Overall: If A.I. is Stanley Kubrick’s orphan, then Eyes Wide Shut is that unhappy looking kid in the family photo that nobody wants to talk about. Critics gave the movie a mild pass at its release, but audiences who had been prepped to expect the greatest sexual mindjob in the history of cinema roundly rejected it. Although Martin Scorsese listed Shut as one of his favorite movies of the 90s, even he admits that it can take decades for a Kubrick movie to sink in as a classic. Eyes Wide Shut is still waiting.
I really like the film, although I recognize that it isn’t necessarily Kubrick’s best . It’s too stark and weird to be taken seriously as a drama, but Kubrick’s famous stars take their characters about as seriously as can possibly be arranged. It’s an unhappy mix. (Although what do I know? Reportedly Kubrick himself thought it was the best film he’d ever made.)
The popular critical line is that Eyes Wide Shut is about the gulf between men and women and how neither sex can truly know the other, but I’ve always read the film as being particularly hard on men. Bill’s odyssey and his crisis of faith is specifically male in nature. If the roles were reversed, there is no way that Alice would be out on that same street or looking in the same dark corners. After half a minute in the sex cult, Alice would have called a cab.
I’m not saying that Alice is chaste, not after she goes to so much trouble to make her husband aware that she is a sexual creature, powered by the same lusts and impulses that drive him. “If you men only knew,” she threatens. But Alice seems to have a clearer image of how their marriage works and how easily it can be unmade. The journey belongs to Bill because he seems to be the only one who actually needs it.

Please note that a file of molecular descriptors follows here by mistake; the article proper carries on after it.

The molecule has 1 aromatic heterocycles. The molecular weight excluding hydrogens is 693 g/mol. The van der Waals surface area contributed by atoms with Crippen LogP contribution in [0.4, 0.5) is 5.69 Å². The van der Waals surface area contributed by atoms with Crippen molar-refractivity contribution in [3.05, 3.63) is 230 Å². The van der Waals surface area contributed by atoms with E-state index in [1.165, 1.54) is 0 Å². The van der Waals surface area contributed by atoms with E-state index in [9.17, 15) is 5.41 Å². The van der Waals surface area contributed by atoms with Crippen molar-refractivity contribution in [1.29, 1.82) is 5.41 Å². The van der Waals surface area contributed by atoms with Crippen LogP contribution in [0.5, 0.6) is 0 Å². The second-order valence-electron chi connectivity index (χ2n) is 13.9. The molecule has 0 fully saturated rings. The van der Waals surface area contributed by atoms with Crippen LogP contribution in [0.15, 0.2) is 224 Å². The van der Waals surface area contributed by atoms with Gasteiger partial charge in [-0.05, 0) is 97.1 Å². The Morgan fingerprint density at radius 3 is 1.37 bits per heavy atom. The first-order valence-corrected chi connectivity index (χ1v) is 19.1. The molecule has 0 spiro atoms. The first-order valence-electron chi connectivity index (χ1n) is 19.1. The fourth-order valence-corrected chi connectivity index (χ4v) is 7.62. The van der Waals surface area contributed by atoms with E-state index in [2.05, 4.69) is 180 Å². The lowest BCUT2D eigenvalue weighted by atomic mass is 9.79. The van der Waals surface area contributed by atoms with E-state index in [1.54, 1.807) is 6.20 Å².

But what exactly is it that he needs? His motives are never clearly stated. Bill is out for revenge, sure, a bit of petty justice against the woman who has dared to shake his view of how the world works. He married her, didn’t he? He gave her a daughter. Isn’t it her job to settle in and enjoy her security? Bill has a childish need to hit back, but finds that nothing is that simple anymore. Alice stirred the pot and his dormant, poisonous beliefs are bubbling up. Each encounter seems to lunge for where it hurts and lays bare a traditionally male notion about marriage and sex. There’s the prostitute (sex as a business transaction); the shop owner who negotiates with men he has already kept from his teenage daughter (sex as a male-driven exchange); a gang of gay-bashing thugs (straight sex equals masculinity). The orgy is the most telling as it buries sex beneath masks and lavish rituals. A cynic might see a marriage.
The film’s third act is its weakest. Bill enters a Hollywood cat-and-mouse game complete with a chase scene and a dead body. Then Bill’s inhumanly wealthy friend Ziegler (Sydney Pollack) appears and tells him that he was there, and all the bad stuff is in Bill’s imagination.
But is it? That scene doesn’t exist in the novel, where the main character’s danger is very real. Kubrick added it, perhaps to make it obvious that Bill’s head is the source of his problems, and that his thoughts will destroy his marriage, if they haven’t already (by the end of the film, Alice won’t use the word ‘forever.’ It’s too scary for her.)
By the end of the movie, the plot has given up and left us alone with Bill and Alice once more, which seems to be Kubrick’s final point. In the end, people are people and they will do what people do. Rather than wrap their life in mysteries and riddles, Kubrick’s married couple decides to be honest and, to paraphrase Alice’s last request, simply enjoy one another’s company. Maybe for them, and the rest of us, that’s enough.
The Stanley Kubrick Project
7. Eyes Wide Shut
9. Barry Lyndon
11. The Killing
12. Killer’s Kiss
13. Fear and Desire